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After 20 years, Sex and the City is finally no more ... we must grieve and celebrate in equal measure

By Rachael Revesz

Have you heard the news? Sex and the City is over. O-V-E-R (For true fans, you will know that I am quoting party girl Lexi Featherston from season six, who lit a cigarette, tripped over her stilettos and plummeted out of a window).

It took exactly two decades for the secret to be let out of the bag, but the SATC cast - Sarah Jessica Parker, Cynthia Nixon, Kristen Davis and Kim Cattrall - don't like each other much.

Cattrall laid down the gauntlet this week, responding to Parker's condolences after the death of her brother. "I don't need your love, or support, at this tragic time @sarahjessicaparker," she wrote on Instagram.

We thought they had been friends since 1998, but Carrie, Samantha, Charlotte and Miranda are not the cosy, brunching foursome whose friendship and intimacy was sought after and imitated around the world. It was escapism at its best and that means it's hard to reckon with the fact that the show wasn't real in the first place.

SATC was a product of its time and it was also before its time. The show was part of the cultural zeitgeist of 1990s New York, when abortions were (and are still) contentious and women worried about their biological clocks while poring over the wedding section of Sunday's New York Times.

Yet, there were serious flaws, which are cringeworthy and embarrassing in 2018, let alone around the turn of the millennium. In the melting-pot that is New York, the entire cast was white and mostly rich. Bisexuality was dismissed.

To be pedantic, there was also nothing explicitly groundbreaking in the show. Decades before it aired, Dorothy Parker had already written her ode to the woman who waits by the phone for a man to call, and a woman had tried to run for president long before the cast were even born.

What was 'new', however, was the four women's freedom to talk about whatever they wanted - awkward sex, quiet sex, bad sex, good sex, abortions, careers - on cable television.

Over six seasons, the show was impossibly unrealistic - Carrie earned $4.50 a word at Vogue as a freelance columnist and lived in a brownstone apartment on Perry Street - but it was also real, as the writers borrowed stories and plotlines from their own lives.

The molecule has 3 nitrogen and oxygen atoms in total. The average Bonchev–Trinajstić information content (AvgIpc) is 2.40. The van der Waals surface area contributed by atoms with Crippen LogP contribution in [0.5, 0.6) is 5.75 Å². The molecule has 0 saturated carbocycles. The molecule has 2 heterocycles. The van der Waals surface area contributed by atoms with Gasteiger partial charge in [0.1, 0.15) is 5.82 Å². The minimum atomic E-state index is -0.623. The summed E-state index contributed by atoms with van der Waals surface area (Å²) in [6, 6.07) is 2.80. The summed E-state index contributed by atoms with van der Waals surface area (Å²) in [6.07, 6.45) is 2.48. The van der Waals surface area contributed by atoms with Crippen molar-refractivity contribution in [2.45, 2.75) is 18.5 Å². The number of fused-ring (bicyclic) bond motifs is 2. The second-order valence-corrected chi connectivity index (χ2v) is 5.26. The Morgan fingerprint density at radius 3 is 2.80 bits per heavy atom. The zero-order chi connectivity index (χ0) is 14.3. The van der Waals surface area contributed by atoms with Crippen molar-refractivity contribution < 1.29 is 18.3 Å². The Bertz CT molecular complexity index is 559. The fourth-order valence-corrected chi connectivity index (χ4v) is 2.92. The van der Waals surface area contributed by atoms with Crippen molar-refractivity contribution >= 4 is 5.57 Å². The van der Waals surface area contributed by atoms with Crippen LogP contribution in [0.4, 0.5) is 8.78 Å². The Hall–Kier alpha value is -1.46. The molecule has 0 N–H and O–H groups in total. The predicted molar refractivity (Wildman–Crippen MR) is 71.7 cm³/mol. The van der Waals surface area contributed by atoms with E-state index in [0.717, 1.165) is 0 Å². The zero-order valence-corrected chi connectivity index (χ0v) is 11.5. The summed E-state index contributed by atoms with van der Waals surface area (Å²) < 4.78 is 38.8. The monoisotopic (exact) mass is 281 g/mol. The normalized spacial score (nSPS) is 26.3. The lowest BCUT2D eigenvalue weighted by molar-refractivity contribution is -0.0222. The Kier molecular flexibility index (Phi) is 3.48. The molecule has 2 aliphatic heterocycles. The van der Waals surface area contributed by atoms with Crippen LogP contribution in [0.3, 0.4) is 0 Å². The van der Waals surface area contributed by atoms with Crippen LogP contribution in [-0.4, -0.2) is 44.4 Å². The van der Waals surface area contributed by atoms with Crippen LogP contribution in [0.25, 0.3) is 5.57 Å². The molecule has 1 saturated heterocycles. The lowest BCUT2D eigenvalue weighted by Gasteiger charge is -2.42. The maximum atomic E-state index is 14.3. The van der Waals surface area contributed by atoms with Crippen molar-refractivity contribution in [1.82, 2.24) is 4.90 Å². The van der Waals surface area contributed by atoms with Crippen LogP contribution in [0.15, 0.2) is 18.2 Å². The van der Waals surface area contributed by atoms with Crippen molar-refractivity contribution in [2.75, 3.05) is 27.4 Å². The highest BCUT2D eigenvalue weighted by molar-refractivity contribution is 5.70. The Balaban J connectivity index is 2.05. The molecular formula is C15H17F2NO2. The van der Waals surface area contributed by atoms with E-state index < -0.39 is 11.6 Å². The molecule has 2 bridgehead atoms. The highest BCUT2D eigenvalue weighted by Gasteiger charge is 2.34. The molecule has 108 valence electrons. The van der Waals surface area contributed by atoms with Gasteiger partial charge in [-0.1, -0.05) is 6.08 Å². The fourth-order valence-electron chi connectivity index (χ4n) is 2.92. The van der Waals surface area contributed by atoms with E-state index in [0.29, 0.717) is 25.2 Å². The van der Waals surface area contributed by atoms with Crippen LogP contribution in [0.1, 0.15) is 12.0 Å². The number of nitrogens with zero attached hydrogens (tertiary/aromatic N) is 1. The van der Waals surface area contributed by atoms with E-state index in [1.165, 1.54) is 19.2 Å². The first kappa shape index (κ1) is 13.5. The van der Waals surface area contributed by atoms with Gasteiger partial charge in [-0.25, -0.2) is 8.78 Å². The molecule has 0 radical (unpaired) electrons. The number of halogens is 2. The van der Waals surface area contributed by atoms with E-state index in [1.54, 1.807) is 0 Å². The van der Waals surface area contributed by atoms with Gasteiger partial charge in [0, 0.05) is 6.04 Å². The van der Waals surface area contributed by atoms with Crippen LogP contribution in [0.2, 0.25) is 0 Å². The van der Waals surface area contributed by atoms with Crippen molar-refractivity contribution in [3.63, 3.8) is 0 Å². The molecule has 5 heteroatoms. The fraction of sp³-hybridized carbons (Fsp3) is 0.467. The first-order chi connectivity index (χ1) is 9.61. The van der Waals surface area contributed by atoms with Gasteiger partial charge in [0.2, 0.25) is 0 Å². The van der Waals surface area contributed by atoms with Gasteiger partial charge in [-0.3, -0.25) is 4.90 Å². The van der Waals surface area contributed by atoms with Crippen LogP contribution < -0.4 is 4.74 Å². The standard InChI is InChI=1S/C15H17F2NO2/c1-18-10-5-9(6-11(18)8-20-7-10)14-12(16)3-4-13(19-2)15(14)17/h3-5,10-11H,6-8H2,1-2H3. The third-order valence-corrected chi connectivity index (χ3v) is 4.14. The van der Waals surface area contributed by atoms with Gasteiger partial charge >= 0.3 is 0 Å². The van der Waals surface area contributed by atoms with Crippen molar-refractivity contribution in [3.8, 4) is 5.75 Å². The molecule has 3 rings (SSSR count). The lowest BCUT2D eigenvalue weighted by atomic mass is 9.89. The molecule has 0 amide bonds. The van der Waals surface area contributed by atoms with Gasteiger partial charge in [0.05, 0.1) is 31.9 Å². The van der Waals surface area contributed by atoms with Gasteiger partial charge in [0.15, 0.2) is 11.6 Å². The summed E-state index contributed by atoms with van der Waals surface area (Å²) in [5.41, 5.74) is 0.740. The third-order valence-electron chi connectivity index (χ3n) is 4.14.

After being targeted late last year by the Daily Mail for "making demands" and stalling the third film, Cattrall told Piers Morgan that there had never been a deal. She said that, as she reached her sixties, she decided she was going to cut ties from the brand and make her own choices. What we had thought to be sexist rumours about women's "catty" behaviour turned out to be a real and unresolved feud.

But who could be surprised Cattrall wanted to call it quits? The films were incredibly damaging to the SATC brand. In the second film - a musical farce - Samantha angrily brandishes a pack of golden condoms as angry Muslim men shake their fists and Carrie pokes fun at a woman in a burka eating chips. Gone was the sharp, witty repartee, replaced with diamond rings and Cheshire-cat grins.

Cattrall has revealed she felt isolated by the cast. She lost allies along the way, when her friend and producer, Darren Star, was replaced by Parker's friend, Michael Patrick King. By the final episodes, it was reported that nobody spoke to her in the make-up room.

What is really sad is that, having once presumed Cattrall and the cast would look back on SATC as some of the happiest times of their lives, Cattrall may see it as an enormous sacrifice.

In fact, she is doing me and my generation a favour. Googling SATC locations took up too much time in my life. I recognise that my investment in the characters, my longing for New York City, is akin to clinging on to something that does not exist and that, who knows, is preventing me from fulfilling my true potential.

If Cattrall can move on, then so can I.

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